miscalculation of incoming energy that happens to destroy the chip on his back (in the comic, it was a simple accident that made the limbs alive and became part of Doc Ock) -- of in both version, the limbs can occupy Doc Ock's mind. 2) Don't expect to see Human Torch here. In the comic we know that it's Torch who inspired Peter not to quit Spidey. In the movie, it's Aunt May's talking about "hero" (she was saved by Spiderman -- the hero he had been hating because "my nephew is so obsessive with him") and Peter's memory of Uncle Ben. I think Sam would have hard time to present Human Torch (in case you don't recall, Torch is the fire guy from the
Fantastic Four).

Other, other commets: 1). The revealance is staggering! I was shocked that Sam Raimi let the unmasking so easy (but realistic). I happened to think, oh maybe he wouldn't do the third sequel -- but then, he implied otherwise, by Harry Osborne got into the late Norman Osborne's secret
Goblin's room. I recall, only once Doc Ock succesfully unmasked Spidey, but even Jonah didn't get that Spidey was Peter ("I sent him to take Doc Ock pictures, not to pretend to be a stupid hero"). Was Stan Lee and Steve Ditko alright with Sam Raimi's version of revealing? I guess -- Lee is the executive producer of this movie! 2). The train scene was too much. Could Sam think of other things for substitute? 3). As one of my friends commented, if all metals got sucked into the energy sun, why didn't Doc Ock's limbs?

Anyway, it is a good movie. The "It's A Wonderful World" innuendo is nice (Parker decides to quit Spidey and he comes back to school: the background song is ... the rain is falling on my head....). It's very human(e), as said by Peter to MJ, his love: "I'm not an empty seat anymore... I'm different... Puch me and I'll bleed..."

Tuesday, July 20, 2004

I love this country

There are two things I kept thinking about on my flight home a month ago. Six years should have changed many things. (I am alright with changes -- I like changes). What I was really concerned with were internet connection and traffic jam.
And my concern has just been confirmed (one month of observation should be quite robust, I would argue). The internet connection has not improved. It's pathetically slow. Traffic jam does change -- it's gotten worse!
OK, one more thing: tv programs are all crap. I happened to see this program one day on one of the now-many channels. It was about a supposedly-generous guy giving big amount of money to a poor man. He asked this guy to spend that money (it's 10 million rupiahs) in 30 minutes and thus be given the right to whatever he managed to buy-- if I remember correctly. I don't really care with the theme -- but look at it closely. I have never seen such insensitive, stupid, snobbish, disheartening- show! That poor guy (a "bajaj" driver?) was treated just like an animal. He had to rush here and there trying to spend that money (he couldn't even imagine how big/small it really was, I conveived) in ... half an hour. And people are... laughing, really laughing, on him. He even, in the midst of hurriness and desperation to buy things, collapsed! Some guys tried to "help" him. He woke up after a while... and people... yes, laughing! Clapping hands and cheering him. I felt so terribly sad, especially because he didn't seem that he was being treated so badly. That was barbarian, heartless show. In the end of the show, a guy -- that "supposedly generous"-guy -- came. He wore an outfit as if he was a godly person, with a stupid Lincoln hat and stupid sidebar and stupid shoes and a stupid stick (well something was telling me, it couldn't be possible that that guy was NOT stupid in real life --  otherwise, why was he doing all that?). He came to the poor guy, counting all the stuff that poor guy managed to purchase and gave him the rest of that damn 10 million... People were clapping hands...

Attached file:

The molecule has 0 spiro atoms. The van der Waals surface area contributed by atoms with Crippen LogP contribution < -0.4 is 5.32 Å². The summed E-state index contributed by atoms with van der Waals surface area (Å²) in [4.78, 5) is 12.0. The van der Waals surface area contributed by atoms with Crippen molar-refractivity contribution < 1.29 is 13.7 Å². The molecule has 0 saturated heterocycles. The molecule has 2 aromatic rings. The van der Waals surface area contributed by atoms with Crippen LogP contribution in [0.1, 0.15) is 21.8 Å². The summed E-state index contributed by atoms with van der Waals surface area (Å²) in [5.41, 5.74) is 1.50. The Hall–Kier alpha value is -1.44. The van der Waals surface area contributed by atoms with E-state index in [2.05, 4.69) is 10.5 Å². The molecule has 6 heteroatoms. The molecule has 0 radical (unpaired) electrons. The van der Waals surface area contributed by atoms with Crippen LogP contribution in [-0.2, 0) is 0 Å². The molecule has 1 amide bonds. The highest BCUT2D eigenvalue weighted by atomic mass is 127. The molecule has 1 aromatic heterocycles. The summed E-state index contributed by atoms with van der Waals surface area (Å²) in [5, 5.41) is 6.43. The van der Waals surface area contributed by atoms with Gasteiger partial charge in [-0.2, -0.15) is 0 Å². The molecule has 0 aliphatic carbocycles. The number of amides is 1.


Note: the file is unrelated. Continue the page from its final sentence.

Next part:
Is this society so sick already?

Thursday, July 08, 2004

Again, software piracy

International Herald Tribune reports today that costliest software piracy is in Europe. The report is based on a study by Business Sofware Alliance. The report says, "In Western Europe, 37 percent of software running on PCs, servers and mainframe computers wa illegally copied in 2003... The worldwide loss to software piracy added up to $29 billion for the year...". So, who said it's Indonesia (only)?

Wednesday, July 07, 2004

Competition, ethics, and efficiency

Another provocative paper by talented Prof. Shleifer. In the recent AEA Papers and Proceedings (May 2004, for online, subscription required), Shleifer asks and answers "Does Competition Destroy Ethical Behavior?". He departs from focusing on efficiency, and instead he talks about ethics.
The cases he choose are interesting: child employment, corruption, excessive executive pay, corporate earnings manipulation, and involvement of universities in commercial activities. His exposition leads to a conclusion that competition can encourage the spread of censured conduct! This sounds negative -- and surprising, given it comes from Shleifer the Beckerian. Yet, Shleifer is Shleifer. He proposes three strategies for curtailing unethical conducts: long-run market pressure, moral suasion, and government regulation. Interesteingly, he asserts, "...These arguments about long-run competition are not compelling...", "... Moral suasion is likely to work better when competition is less keen...", and "... [O]ne should not expect too much from regulation, especially where the state's enforcement powers are limited...".
Shleifer also rhetorizes: "... Globalization and the victory of laizzes-faire economics has made competiotion keener in many countries and markets around the world. Does this imply that unethical conduct is also becoming more pervasive?" Of course, Shleifer the Chicagoan answers: "No", for two reasons: "Competition is the fundamental source of technological progress and wealth...", and "...[A]s societies grow richer their views of what is ethical change as well...". Shleifer concludes: "Competition is likely to propmote ethical behavior in the long run". My take? In the long run we are all dead.

Runoff very likely

As expected, we will have a runoff for the presidential election. But that's not the problem. Megawati is the problem. I smell money politics.